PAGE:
Proponents of Diablo Canyon nuclear power plant received the heartening news on March 2 that the Nuclear Regulatory Commission had granted a “timely renewal” exemption to allow the plant to continue operating while its new license renewal application was under review. The exemption came after the NRC denied in January plant owner Pacific Gas & Electric’s request for the agency to resume review of its original license renewal application.
The NRC’s “Effect of timely renewal application” rule (10 CFR 2.109[b]), requires license renewal applications to be submitted at least five years prior to a reactor’s closing date. Because of the exemption, PG&E now has until December 31 this year to submit the application to extend the plant’s two units past their current closure dates of 2024 and 2025.
Long-standing opposition: PG&E submitted its original license renewal application in 2009. Environmental groups Friends of the Earth and San Luis Obispo Mothers for Peace petitioned to intervene in the NRC’s review of the application but were denied. PG&E withdrew the application in 2018 and began preparing for the decommissioning of the plant. The passage of SB 846 by the California state legislature this past September, which would allow Diablo Canyon’s two reactors to keep running beyond their original closure dates of 2024 and 2025, directed PG&E to seek renewal of the plant’s licenses.
One battle down, more to go: After the victory on the floor of the state legislature, Diablo Canyon faced the hurdle of license renewal so that the reactors could stay operable for five years beyond the scheduled closure dates in accordance with SB 846—as well as continued opposition from some groups. In November and December 2022, the NRC received two unsolicited letters that asserted that PG&E’s license renewal resumption and exemption requests were “unlawful.” The letters' writers, which included San Luis Obispo Mothers for Peace, Friends of the Earth, and the Environmental Working Group, requested that the commissioners exercise their “supervisory authority” and deny both requests.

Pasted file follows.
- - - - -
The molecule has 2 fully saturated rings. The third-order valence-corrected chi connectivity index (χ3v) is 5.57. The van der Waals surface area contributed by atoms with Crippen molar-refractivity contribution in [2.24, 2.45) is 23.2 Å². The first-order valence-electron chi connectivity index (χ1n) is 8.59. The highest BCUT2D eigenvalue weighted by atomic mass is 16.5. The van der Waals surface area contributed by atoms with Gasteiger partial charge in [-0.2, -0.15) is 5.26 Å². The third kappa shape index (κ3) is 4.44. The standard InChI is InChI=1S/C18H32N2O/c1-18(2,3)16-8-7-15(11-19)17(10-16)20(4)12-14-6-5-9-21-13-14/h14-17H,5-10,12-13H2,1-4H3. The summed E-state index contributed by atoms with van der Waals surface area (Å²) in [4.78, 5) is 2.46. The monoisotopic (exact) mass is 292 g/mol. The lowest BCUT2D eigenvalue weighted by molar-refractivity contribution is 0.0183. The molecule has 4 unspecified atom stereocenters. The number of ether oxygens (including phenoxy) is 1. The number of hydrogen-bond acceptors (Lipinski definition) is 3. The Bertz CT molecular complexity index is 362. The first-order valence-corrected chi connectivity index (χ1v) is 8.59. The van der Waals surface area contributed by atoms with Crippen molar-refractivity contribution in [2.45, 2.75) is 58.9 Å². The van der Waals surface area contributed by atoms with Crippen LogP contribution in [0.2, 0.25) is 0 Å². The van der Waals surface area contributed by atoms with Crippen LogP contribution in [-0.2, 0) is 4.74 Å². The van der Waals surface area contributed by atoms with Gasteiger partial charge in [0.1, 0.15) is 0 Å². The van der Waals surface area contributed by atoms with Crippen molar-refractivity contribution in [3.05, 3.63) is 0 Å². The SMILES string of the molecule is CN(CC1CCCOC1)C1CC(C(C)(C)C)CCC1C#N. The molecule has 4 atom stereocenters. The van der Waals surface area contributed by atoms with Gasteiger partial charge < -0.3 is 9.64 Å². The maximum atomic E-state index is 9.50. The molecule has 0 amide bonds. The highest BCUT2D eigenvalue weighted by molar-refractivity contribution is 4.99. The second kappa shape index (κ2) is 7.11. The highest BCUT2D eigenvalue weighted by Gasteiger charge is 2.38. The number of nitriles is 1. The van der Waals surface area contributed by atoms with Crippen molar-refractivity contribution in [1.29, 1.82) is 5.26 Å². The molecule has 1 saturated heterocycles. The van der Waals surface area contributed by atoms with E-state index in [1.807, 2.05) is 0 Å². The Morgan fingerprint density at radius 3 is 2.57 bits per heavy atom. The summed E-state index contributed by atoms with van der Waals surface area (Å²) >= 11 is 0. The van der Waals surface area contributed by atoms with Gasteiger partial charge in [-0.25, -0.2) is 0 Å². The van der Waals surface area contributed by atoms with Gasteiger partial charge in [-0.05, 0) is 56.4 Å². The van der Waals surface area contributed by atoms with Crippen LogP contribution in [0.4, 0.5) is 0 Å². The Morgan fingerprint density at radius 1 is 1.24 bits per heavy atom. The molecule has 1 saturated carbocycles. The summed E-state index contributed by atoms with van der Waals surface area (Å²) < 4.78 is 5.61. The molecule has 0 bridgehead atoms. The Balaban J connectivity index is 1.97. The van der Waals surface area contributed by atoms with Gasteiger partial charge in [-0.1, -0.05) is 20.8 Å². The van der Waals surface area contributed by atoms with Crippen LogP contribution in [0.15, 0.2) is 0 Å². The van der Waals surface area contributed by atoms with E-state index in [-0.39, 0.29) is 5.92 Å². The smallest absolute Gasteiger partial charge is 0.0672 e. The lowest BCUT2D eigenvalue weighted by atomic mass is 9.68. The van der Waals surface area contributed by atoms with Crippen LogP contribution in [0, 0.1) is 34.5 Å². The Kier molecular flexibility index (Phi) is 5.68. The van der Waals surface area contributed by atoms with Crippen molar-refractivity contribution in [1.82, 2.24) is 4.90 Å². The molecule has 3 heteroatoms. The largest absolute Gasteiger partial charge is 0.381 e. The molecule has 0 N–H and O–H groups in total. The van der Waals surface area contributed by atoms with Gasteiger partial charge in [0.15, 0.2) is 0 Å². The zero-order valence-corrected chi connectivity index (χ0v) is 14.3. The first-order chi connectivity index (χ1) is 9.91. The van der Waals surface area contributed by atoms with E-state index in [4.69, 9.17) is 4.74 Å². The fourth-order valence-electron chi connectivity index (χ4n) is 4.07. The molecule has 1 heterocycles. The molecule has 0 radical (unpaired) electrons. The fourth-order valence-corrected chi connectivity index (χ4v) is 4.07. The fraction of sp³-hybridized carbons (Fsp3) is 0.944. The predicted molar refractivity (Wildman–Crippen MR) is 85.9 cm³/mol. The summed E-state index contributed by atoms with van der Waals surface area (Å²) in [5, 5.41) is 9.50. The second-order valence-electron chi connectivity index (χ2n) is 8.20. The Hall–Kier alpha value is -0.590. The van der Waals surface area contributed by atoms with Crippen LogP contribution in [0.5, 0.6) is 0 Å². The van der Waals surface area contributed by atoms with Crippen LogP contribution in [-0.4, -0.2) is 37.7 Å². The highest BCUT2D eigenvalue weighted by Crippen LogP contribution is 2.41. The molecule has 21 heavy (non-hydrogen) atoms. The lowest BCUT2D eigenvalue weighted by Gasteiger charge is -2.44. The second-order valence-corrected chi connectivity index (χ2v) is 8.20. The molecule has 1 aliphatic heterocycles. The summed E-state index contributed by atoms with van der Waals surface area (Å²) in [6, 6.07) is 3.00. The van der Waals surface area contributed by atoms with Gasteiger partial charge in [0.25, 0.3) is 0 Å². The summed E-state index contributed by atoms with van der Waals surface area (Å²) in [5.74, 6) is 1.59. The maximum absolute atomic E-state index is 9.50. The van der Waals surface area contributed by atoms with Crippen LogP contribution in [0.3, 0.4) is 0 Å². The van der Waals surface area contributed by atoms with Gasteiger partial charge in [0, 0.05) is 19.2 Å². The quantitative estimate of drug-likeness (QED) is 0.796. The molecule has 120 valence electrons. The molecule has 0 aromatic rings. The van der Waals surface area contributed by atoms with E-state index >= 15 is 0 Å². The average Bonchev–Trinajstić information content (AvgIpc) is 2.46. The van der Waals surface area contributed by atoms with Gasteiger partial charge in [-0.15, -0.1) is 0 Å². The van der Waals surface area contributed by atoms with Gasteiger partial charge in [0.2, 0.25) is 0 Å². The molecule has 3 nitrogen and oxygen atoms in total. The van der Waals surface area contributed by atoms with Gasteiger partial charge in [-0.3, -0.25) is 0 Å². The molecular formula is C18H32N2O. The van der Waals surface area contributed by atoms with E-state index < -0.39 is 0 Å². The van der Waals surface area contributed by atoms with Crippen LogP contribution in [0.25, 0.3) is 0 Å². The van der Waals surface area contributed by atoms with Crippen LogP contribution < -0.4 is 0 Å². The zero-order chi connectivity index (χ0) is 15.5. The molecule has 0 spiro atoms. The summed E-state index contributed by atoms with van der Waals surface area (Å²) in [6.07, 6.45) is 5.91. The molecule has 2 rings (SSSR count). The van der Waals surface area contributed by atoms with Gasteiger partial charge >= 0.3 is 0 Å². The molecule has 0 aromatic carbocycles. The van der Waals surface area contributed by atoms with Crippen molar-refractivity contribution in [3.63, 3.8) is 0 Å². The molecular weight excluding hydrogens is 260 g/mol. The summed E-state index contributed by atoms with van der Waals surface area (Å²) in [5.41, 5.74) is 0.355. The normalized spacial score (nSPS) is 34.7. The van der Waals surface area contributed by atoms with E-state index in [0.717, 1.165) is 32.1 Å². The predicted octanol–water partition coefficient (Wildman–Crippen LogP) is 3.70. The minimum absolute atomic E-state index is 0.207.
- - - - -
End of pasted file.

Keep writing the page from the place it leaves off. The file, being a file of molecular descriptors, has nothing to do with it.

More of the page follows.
In rebuttal, PG&E released a response last month that demonstrated clear legal precedent for the NRC to grant an exemption to Diablo Canyon. According to the statement by PG&E’s legal team, the filing by opposition groups was “procedurally improper” and identified “no legitimate basis [for the NRC] to deny the exemption request” in the petition, noting that the “supervisory authority” of the NRC to intervene typically applies to cases involving an imminent safety or security concern, which is not the case at Diablo Canyon.
PG&E’s rebuttal further identified several cases demonstrating precedent for the exemption, including the exemption granted to Dresden-2 and -3, in Illinois, on three occasions. In this case, the NRC approved a request by Exelon, at the time the license holder for the Dresden nuclear power plant, to be permitted to submit license renewal applications no later than three years prior to the reactors’ expiration dates. PG&E cited four other cases involving reactors—at Constellation's Clinton, Ginna, and Nine Mile Point, and Energy Harbor's Perry power plants—that have been granted exemptions.